BROOKSVILLE — Most of Tom Price's customers never knew him by name. To the kids who flocked around his small, well-worn converted mail truck, he was simply, Mr. Jack, the Ice Cream Man.
For 11 years, Mr. Price traveled the streets of Hernando County selling all kinds of sweet, frozen treats. Popsicles, Bomb Pops, sno cones and ice cream sandwiches. It was his life, said his wife, Dawn Price.
"He was out there seven days a week, rain or shine," she said Thursday. "He loved kids. He enjoyed making them happy and seeing them smile."
Mr. Price, 72, died Saturday (May 9, 2009) after a long battle with cancer. Mrs. Price said the illness had kept him from his ice cream route for the past several months.
In a 2006 interview, Mr. Price told a St. Petersburg Times reporter that after more than 30 years in the ice cream distribution business, including a stint driving a Good Humor truck in Piscataway, N.J., he thought he was through with the business.
But a good friend, Jack Quinn, who owned two ice cream trucks, talked him into taking over his Spring Hill routes, which included YMCA after-school programs and day care centers.
After Quinn's death in 2004, Mr. Price continued to drive the truck. When not at the schools, he would cruise up and down residential streets. A small speaker mounted on the roof announced his visit with a tinny rendition of Scott Joplin's song, The Entertainer.
Despite his dedication, the business was hardly lucrative. Mrs. Price said her husband seldom came home with more than a few dollars in his pocket. Much of it was in coins that likely came from piggy banks or between sofa cushions.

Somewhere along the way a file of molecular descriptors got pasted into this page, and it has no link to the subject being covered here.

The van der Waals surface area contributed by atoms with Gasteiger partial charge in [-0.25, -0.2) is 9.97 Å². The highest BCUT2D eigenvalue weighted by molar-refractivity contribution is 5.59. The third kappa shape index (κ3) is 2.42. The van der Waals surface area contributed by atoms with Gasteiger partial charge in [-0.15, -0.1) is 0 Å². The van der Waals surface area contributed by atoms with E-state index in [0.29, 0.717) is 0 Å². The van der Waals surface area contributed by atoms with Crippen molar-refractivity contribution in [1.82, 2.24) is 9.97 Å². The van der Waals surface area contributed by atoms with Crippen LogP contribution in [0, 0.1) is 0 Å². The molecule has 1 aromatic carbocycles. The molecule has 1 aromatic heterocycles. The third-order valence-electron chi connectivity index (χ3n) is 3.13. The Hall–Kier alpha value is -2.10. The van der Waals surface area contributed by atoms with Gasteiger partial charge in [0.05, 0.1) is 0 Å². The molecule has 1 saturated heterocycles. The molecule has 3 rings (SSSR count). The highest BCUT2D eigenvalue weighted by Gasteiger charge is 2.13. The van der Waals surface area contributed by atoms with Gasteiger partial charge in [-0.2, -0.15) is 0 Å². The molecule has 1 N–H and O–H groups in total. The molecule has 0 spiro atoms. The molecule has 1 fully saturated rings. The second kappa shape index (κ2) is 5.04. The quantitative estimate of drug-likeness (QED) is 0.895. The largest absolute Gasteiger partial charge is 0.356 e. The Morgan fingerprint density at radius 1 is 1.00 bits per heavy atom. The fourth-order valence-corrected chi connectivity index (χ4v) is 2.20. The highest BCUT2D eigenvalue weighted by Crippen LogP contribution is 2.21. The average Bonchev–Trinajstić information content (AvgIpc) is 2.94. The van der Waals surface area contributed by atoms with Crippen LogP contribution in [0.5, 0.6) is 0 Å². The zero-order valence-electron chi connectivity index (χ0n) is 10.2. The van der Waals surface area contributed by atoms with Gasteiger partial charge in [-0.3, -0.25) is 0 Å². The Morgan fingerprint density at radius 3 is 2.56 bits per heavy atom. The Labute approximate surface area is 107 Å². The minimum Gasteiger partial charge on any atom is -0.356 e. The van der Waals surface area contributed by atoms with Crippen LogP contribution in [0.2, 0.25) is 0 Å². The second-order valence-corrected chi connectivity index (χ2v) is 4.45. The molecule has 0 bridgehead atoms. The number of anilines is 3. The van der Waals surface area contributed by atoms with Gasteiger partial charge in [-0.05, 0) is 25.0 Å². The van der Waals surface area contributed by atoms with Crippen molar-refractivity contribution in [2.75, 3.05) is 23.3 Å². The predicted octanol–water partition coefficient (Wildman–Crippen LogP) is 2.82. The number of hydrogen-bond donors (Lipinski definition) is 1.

"He was a soft-hearted man who would go out of his way to help people," she said of her husband. He sometimes chipped in to pay customers' electric bills or help them out with money for groceries. And when kids had no money for ice cream, he frequently gave it to them for free.
"It was hard for him to say 'no,' " she said. "He even kept a big bag of treats in the truck because he saw so many dogs that looked like they hadn't been fed for a while. He didn't want to disappoint anyone."
Even illness couldn't stop the ice cream man.
Mrs. Price remembers that after undergoing three hours of chemotherapy last year, her husband insisted on going out on his route.
But by January the cancer had begun to take its toll. Mr. Price lost weight, and had grown too weak to drive his truck. Mrs. Price said he quit driving because he didn't want the kids to see him sick.
His young customers didn't forget him. They made dozens of get well cards and posters and had them sent to the Prices' Brooksville home. Mrs. Price said her husband cried upon seeing them.
As was his wish, there will be no funeral. Rather, Mrs. Price is planning a celebration of life gathering at 10 a.m. Saturday at the Brooksville Chapel of Brewer & Sons Funeral Home, 1190 S Broad St., in Brooksville.
She has rounded up a collection of photos of her husband to be shown during the service. The couple's 16-year-old son, Frankie, will play The Entertainer on the piano.
In addition, Mrs. Price said she is trying to get hold of the man who bought the ice cream truck last week to see if he might park it at the funeral home during the service.
"I'd like to think that any kids who see it will think of Tom and the good things he did," she said.
Logan Neill can be reached at firstname.lastname@example.org or (352) 848-1435.